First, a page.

5. God duly notes our continuance in sin. Here it is recorded that Jehoram not only "cleaved unto the sins of Jeroboam" but also that "he departed not therefrom" which greatly aggravated his guilt. To enter upon a course of wrongdoing is horrible wickedness, but to deliberately persevere in it is much worse. How few heed that word "break off thy sins by righteousness" (Dan. 4:27).
"And Mesha king of Moab was a sheepmaster, and rendered unto the king of Israel an hundred thousand lambs, and an hundred thousand rams, with the wool. But it came to pass, when Ahab was dead, that the king of Moab rebelled against the king of Israel" (2 Kings 3:4-5). In fulfillment of Balaam’s prophecy (Num. 24:17) David had conquered the Moabites. They became his "servants" (2 Sam. 8:2), and they continued in subjection to the kingdom of Israel until the time of its division, when their vassalage and tribute was transferred to the kings of Israel, as those of Edom remained to the kings of Judah. But upon the death of Ahab they revolted. Here we see the divine Providence crossing His sons in their affairs. This rebellion on the part of Moab should be regarded in the light of "When a man’s ways please the LORD, he maketh even his enemies to be at peace with him" (Prov. 16:7); but when our ways displease Him, evil from every quarter menaces us. Temporal as well as spiritual prosperity depends entirely on God’s blessing. To make His hand more plainly apparent, God frequently punishes the wicked after the manner of their sins. He did so to Ahab’s sons: they had turned from the Lord, and Moab was moved to rebel against them.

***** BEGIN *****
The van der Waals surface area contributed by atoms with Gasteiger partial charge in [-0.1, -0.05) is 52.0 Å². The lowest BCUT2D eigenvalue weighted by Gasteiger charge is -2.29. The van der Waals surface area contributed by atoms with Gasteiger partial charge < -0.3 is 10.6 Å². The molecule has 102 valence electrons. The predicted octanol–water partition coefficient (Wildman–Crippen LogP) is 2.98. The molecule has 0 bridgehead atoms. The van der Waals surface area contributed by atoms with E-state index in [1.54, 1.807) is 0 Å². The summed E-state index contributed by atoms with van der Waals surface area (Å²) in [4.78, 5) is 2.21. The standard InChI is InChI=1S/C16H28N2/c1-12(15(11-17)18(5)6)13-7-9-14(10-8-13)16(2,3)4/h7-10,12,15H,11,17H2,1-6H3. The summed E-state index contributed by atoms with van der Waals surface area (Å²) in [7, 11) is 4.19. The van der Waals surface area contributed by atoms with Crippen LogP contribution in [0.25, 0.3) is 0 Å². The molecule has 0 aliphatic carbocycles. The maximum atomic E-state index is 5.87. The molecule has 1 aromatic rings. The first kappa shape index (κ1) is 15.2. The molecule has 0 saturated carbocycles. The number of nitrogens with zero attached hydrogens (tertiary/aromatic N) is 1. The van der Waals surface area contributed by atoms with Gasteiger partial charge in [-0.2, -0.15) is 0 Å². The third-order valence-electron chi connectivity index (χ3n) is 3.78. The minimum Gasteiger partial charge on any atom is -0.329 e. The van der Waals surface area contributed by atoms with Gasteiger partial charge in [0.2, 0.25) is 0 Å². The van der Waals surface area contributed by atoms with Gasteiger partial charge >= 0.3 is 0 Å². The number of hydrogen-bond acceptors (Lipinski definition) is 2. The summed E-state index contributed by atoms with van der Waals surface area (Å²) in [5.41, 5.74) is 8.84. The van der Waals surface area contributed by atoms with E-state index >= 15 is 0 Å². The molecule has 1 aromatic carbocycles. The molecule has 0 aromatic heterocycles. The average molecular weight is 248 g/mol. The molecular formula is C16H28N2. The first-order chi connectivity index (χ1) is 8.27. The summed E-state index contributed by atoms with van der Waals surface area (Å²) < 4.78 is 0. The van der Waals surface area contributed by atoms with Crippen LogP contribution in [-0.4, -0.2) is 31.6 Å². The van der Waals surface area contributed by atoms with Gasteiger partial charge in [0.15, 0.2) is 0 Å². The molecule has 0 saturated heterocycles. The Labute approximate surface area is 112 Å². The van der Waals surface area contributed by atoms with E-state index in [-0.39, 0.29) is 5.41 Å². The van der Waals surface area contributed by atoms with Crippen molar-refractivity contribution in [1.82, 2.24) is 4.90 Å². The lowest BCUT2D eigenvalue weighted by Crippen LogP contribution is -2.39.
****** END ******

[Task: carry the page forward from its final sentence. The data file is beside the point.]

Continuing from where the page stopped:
As we ponder this incident we are made to realize that there is no new thing under the sun. Discontent, strife, jealousies, and blood-shedding have characterized the relations of one nation to another all through history. Instead of mutual respect and peace, "living in malice and envy, hateful, and hating one another" (Titus 3:3) have marked them all through the years. How aptly were the great empires of antiquity symbolized by "four great beasts" (Dan. 7:3)—wild, ferocious, and cruel ones, at that! Human depravity is a solemn reality, and neither education nor legislation can eradicate or sublimate it. What, then, are the ruling powers to do? Deal with it with a firm hand: "For rulers are not a terror to good works, but to the evil . . . He beareth not the sword in vain: for he [the governmental and civil ruler] is the minister of God [to maintain law and order], a revenger [to enforce law and order]... upon him that doeth evil" (Rom. 13:4).
"But it came to pass, when Ahab was dead, that the king of Moab rebelled against the king of Israel." The Moabites were the descendants of the son which Lot had by his elder daughter. They occupied a territory to the southeast of Judah and east of the Red Sea. They were a strong and fierce people—"the mighty men of Moab" (Ex. 15:15). Balak, who sent for Balaam to curse Israel, was one of their kings. Even as proselytes they were barred from entering the congregation of the Lord unto the tenth generation. They were idolators (1 Kings 11:33). For at least a hundred and fifty years they had apparently paid a heavy annual tribute, but upon the death of Ahab they had decided to throw off the yoke and be fined no further.
"And king Jehoram went out of Samaria the same time, and numbered all Israel" (2 Kings 3:6). There was no turning to the Lord for counsel and help. He was the One who had given David success and brought the Moabites into subjection, and Jehoram should have turned to Him now that they rebelled. But he was a stranger to Jehovah; nor did he consult the priests of the calves, so apparently he had no confidence in them either. How sad is the case of the unregenerate in the hour of need; no divine comforter in sorrow, no unerring counselor in perplexity, no sure refuge when danger menaces them. How much men lose even in this life by turning their backs upon the One who gave them being. Nothing less than spiritual madness can account for the folly of those who "observe lying vanities" and "forsake their own mercies" (Jon. 2:8). Jonah had to learn that lesson in a hard school. Alas, the vast majority of our fellows never learn it, as they ultimately discover to their eternal undoing. Will that be the case with you, my reader?